Every year our goal is to do one devotional with the boys every week night.  The Pipers have a great, free study that can be used once a week (or the seven days prior to Easter).  We shoot for every weekday only because we know we're lame and some days we'll forget, or it won't work out, or right after dinner I'll look at a child and suddenly despise the length of their hair and vow to remedy the situation immediately.  Life is like that here.  We don't stress out if we miss days.  If anything, during Lent we simply confess that we're unfaithful.  We're sinful.  We're incredibly imperfect.  We need a Savior.  Isn't that the very thing we so desperately need to be reminded of during this season?  Makes me think of a beautiful post by Ann Voskamp about failing at Lent.  Perfect words for this season.  She has lots of great thoughts and resources on her blog for Lent.

When not with the squirrels, I'm reading Devotions for Lent and Seeing and Savoring Jesus Christ.

In the past we've used this study with our kids.  Last year we simply read through the book, The Passion of Christ, Fifty Reasons He Came to Die.    

Here's a great list of children's books that talk about the concepts surrounding Easter.

Because I just can't stop myself (no matter how old the kids get) we make a play dough mountain on Good Friday. This year my family will have to knock it off with the eye rolling because Hudson baby is the perfect age to love this.  In your face, family.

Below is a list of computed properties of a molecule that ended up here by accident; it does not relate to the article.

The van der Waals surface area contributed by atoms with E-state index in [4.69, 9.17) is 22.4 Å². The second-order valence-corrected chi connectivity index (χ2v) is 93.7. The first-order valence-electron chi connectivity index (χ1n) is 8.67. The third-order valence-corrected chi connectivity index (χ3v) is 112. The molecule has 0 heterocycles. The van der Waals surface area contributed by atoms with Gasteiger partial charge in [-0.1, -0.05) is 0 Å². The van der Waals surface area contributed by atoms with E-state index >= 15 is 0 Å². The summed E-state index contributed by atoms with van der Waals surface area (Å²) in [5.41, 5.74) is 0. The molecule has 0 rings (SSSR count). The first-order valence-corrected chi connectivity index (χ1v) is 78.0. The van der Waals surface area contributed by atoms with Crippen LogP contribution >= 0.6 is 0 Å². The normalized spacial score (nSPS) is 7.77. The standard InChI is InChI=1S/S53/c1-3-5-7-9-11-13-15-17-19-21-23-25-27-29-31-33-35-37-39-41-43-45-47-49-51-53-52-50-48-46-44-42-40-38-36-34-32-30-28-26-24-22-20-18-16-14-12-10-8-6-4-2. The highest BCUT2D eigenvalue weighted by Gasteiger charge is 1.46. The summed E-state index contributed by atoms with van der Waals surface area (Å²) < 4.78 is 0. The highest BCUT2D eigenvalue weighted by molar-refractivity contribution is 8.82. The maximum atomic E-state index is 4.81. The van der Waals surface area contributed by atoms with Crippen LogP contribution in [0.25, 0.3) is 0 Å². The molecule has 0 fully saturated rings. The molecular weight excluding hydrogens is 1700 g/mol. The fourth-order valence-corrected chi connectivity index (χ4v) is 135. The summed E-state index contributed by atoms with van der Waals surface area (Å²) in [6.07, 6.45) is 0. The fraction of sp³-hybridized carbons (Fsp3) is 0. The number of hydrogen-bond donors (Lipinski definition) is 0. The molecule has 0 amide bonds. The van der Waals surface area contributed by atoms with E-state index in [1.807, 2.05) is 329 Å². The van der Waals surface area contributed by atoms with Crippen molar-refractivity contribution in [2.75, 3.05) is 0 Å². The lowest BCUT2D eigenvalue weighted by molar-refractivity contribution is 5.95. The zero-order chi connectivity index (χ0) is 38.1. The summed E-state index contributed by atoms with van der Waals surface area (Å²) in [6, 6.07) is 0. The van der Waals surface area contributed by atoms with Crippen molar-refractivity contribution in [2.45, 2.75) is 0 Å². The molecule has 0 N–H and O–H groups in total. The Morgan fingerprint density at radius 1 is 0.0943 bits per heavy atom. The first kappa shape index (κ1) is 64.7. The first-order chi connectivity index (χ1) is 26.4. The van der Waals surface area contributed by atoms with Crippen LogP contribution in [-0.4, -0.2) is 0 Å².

"It’s not at all important whether we name this particular 40 days Lent. It’s not important whether we think in terms of a church calendar. There aren’t certain specified activities that must be done. Whatever we do or don’t do and whether or not we give a name to the season, at the end of 40 days, it will be Easter, the most important day of the year for a Christian. Will it sneak up on us, or will we have prepared our hearts?" -- Noel Piper


Imperfect said...

"Will it sneak up on us, or will we have prepared our hearts?"

It's a question I have to ask myself. Often Easter does sneak up on me, and I can feel I've missed the gravity and the awe and the celebration of the day. While I've never practiced Lent, I don't want to gloss over the significance of the resurrection this year.

Stopped by from Flower Patch Farmgirl, and I'm so glad I did.

Gwenn Mangine said...

I love this post. We're advent junkies in our family-- from way back when. But we've never done anything special for lent... hmmm. Now you've got me thinking.

mandi said...

Oh thank you for these links! Last year I kind of stumbled through- not really having any good resources. Just making stuff up as I went along!

Avey said...

I'm Lutheran - I kind of assumed every church observed Lent and Advent. I LOVE those times in the church year. I once heard them described as a marinade, and I've really loved that description.